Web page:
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Which College Accounts to Tap First

Kimberly Lankford

The order you dip into a 529, custodial or other account to pay tuition depends on your tax situation.



My son starts college this fall. Which account should I tap first to help pay the bills: a custodial account, his 529 college-savings plan or a taxable account?

It all depends on your tax situation. If you're eligible for the Hope credit, for instance, you won't want to pay the full tuition bill from the 529 plan because you can't double-dip on income-tax breaks.

You can take the Hope credit if your adjusted gross income for 2008 is less than $116,000 on a joint return (or $58,000 if you're single). In that case, you get a tax credit of up to $1,800 per child for the first two years of college, which lowers your tax bill dollar for dollar. To claim the credit, however, you have to pay at least $2,400 of your bill from an account other than a 529.

After your child's first two years of college, you may qualify for a Lifetime Learning credit of up to $2,000 per tax return. You have to meet the same income requirements as for the Hope credit, plus you have to pay at least $10,000 in college bills from a source other than a 529 plan.

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If your income is higher, you might qualify for a tax deduction for tuition and fees (a tax break that has expired but could be revived for 2008 returns). Once again, however, to be eligible you can't pay the entire college bill from a 529 savings account.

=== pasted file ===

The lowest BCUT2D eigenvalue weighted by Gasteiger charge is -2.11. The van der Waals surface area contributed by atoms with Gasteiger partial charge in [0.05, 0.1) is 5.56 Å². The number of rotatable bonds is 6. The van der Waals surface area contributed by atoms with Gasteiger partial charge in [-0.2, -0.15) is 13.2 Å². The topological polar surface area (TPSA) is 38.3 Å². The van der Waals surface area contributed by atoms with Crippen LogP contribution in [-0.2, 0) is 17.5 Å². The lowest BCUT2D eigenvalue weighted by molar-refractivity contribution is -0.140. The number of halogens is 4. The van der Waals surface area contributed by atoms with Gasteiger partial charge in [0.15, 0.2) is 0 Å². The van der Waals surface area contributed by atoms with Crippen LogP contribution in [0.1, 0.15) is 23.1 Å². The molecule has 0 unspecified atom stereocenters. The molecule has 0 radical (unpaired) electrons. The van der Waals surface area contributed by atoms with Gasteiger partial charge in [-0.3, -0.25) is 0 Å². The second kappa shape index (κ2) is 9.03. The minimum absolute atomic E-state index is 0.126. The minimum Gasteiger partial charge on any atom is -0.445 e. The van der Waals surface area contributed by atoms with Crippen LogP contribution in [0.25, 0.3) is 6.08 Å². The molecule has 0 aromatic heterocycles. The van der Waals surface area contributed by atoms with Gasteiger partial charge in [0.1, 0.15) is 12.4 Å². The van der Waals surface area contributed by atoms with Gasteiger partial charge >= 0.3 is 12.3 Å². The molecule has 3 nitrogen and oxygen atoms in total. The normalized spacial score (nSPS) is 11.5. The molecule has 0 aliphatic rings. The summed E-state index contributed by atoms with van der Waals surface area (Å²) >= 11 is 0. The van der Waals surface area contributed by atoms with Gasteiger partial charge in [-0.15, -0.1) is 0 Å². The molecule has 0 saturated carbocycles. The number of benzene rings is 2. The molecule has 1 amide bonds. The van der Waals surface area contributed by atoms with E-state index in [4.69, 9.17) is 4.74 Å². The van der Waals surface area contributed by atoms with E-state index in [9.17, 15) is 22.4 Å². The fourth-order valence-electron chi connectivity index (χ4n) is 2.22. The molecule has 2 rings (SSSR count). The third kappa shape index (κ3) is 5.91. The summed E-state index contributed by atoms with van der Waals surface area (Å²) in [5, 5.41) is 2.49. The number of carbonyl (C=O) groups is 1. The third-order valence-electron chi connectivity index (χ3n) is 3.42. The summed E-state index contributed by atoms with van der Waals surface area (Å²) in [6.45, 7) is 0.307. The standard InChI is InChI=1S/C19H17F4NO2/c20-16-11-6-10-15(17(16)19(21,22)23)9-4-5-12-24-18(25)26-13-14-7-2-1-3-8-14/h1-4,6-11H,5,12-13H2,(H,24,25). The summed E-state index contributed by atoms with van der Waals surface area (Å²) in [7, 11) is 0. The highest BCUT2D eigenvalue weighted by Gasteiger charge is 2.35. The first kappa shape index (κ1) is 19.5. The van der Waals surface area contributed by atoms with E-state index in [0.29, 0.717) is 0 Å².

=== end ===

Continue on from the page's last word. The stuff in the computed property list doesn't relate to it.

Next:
After you've maximized your tax breaks -- or if you don't qualify for any -- go ahead and tap your son's 529 plan. Money from that account can be used tax-free to pay for tuition and other qualified college expenses.

From a tax perspective, tapping your son's custodial account becomes a bit dicier. The first $900 of a child's unearned income is tax-free, and the next $900 is taxed at the child's rate -- which is 0% for long-term capital gains and qualified dividends in the bottom two income-tax brackets in 2008, 2009 and 2010. But investment income above $1,800 is taxed at the parents' higher rate -- generally 15% for long-term capital gains. This "kiddie tax" applies to dependents younger than 19 and full-time students younger than 24.

You can lower your tax bill by keeping your child's investment income (including dividends as well as capital gains on the sale of stock or mutual funds) below the $1,800 limit each year as long as your child is still in school. Your son could withdraw the rest of his money, and pay taxes at his own rate, after graduation or age 24, whichever comes first.

Note: Your child needs to be on board with this strategy because he gains control of the custodial account when he reaches the legal age. That's generally 18 or 21, depending on the state.

For more information about the tax breaks for college costs, see IRS Publication Tax Benefits for Education. For more information about 529 college-savings plans, see Everything You Need to Know About 529s.

Got a question? Ask Kim at askkim@kiplinger.com.




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